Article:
11 August 2016
Why are we still being charged for paying by credit card?
Five years ago, while I was still working at the consumer group Which?, I launched a campaign to stop companies charging consumers for paying by debit or credit card.
Back then, the likes of Ryanair were charging people £6 per person, per leg of their journey. That meant a family of four had to pay an extra £48 in card charges - whether they were paying by debit or credit card. This was outrageous as we knew that the cost of processing a debit card transaction was just a few pence.
Our campaign ended in success - with the government introducing new rules which stated that companies can only pass on the costs of processing a card transaction, and no more. This pretty much put an end to debit card charges. But most airlines and travel companies continued to charge people who pay by credit card.
Accepting a credit card transaction is slightly more expensive. And the cost varies according to how many transactions you process a year. But industry experts have told us that for large companies, the total cost should not be anymore than around 0.6%.
Card fees capped
Until a few months ago, many airlines were still charging upwards of 2% for paying by card. But a new EU ruling in December capped "interchange fees" - which make up the largest part of the card transaction cost. These were capped at 0.3% for credit card transactions.
Many airlines responded by cutting their card charges. Jet 2, for example, axed card fees altogether in December. Easyjet cut its credit card charge from 2% to 1%.
But a number of companies held firm. Flybe and Monarch are both charging an astonishing 3% for paying by credit card. While Swinton insurance charges 2.5%, and Ryanair charges 2%. We've found over 100 companies that are charging fees in excess of 1% - and we believe this is the tip of the iceberg.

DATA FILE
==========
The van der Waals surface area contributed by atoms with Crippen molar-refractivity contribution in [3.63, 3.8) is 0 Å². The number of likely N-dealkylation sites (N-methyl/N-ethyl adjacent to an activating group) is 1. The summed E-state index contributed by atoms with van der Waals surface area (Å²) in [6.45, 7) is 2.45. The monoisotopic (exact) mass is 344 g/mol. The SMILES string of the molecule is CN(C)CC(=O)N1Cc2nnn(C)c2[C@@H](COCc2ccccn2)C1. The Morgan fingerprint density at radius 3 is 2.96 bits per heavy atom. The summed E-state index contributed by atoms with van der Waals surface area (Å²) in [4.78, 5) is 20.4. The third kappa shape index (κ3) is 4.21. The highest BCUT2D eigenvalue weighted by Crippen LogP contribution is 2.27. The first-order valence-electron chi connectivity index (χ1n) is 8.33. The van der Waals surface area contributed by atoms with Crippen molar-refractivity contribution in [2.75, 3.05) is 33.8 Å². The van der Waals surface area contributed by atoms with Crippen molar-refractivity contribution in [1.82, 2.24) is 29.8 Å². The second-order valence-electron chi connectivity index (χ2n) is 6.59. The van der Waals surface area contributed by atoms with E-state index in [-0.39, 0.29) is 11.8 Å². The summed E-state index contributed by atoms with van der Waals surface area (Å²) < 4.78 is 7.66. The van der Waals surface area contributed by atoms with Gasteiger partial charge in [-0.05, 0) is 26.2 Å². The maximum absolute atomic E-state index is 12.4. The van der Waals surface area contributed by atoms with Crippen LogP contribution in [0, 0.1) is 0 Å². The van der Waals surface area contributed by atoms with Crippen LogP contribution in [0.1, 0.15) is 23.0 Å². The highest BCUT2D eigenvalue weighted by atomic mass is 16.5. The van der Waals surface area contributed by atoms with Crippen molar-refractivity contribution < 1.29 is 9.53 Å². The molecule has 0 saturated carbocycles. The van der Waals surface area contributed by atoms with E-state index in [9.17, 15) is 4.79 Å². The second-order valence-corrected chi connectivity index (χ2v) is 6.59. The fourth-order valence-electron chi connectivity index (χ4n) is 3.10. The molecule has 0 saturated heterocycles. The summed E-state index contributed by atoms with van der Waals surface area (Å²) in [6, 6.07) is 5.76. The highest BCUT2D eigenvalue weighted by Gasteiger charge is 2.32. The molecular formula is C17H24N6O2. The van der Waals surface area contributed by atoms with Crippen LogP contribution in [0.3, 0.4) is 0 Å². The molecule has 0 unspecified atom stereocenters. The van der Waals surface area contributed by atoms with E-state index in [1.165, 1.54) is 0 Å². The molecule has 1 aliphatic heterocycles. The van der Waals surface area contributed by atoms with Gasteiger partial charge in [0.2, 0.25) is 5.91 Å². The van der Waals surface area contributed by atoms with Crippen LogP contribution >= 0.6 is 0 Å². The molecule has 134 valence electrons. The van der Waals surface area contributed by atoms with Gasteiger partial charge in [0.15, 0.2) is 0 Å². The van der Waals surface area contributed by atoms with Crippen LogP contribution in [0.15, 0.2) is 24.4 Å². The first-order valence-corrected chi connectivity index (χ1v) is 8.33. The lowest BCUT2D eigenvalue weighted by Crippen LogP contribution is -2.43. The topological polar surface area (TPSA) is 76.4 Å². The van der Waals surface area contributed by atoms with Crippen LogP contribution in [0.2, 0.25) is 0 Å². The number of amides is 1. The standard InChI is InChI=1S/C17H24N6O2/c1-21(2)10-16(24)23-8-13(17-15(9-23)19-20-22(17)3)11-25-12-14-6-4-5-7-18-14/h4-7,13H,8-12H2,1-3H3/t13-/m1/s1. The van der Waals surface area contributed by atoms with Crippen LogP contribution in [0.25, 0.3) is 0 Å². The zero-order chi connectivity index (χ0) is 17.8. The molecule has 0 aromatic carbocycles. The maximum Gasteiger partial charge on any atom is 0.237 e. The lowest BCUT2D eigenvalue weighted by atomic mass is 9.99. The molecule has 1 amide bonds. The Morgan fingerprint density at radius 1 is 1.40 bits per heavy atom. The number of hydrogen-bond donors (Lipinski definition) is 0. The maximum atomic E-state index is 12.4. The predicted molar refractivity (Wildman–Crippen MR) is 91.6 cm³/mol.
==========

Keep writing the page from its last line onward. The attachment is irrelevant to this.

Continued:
Worse still, many Councils are charging over 2% to accept credit card payments. These include the likes of Ealing, West Dorset and South Cambridgeshire - who all charge 2.5%.
The true cost for each of these organisations will be different. But the variability in the charges highlights that some companies are not playing straight by the rules.
If Easyjet is charging 1%, how can Ryanair justify charging double that?
What needs to happen?
We want to see Trading Standards stepping up and enforcing against companies who are ignoring the rules. We'd also like to see Ministers making a public example of these companies. That alone could be enough to get them in line.
But longer term, we'd like to see charges for paying by card banned altogether. Many countries in Europe have already done this - and there is European Union legislation on the slate which may force all EU countries to follow suit. Whether we're in or out of Europe, we should ban these charges.
Taking people's money is a basic cost of doing business. People often forget that it costs money - a lot of money - to take people's cash. Once you've handed it over at the till, it has to be counted, boxed up, and securely delivered to a bank. But you couldn't imagine a company charging you a fee for paying in notes and coins.
Card payments are much cheaper, so how have we reached a world where companies think it's ok to charge us for taking money in this way?
What can I do?
If you've been hit with a high fee for paying by card, we'd recommend you challenge it. Complain to the company, and threaten to report them to Trading Standards.
If you've got the time and patience, then why not take them to the Small Claims Court? They will have to justify that what they are charging is proportionate to their costs - and we don't think any of the companies in our Hall of Shame could do that.
Write to Margot James, the Parliamentary Under Secretary of State with responsibility for Consumer Affairs. She has the power to get the rules changed - so that companies can no longer charge us.
And please do write to us and tell us who's still charging. You can email us at email@example.com. Better still, tweet about it - and include our Twitter handle @fairerfinance, as well as the Twitter handle of the company you're calling out.
This is a campaign we know we can win with your support. Let's show the red card to card charges.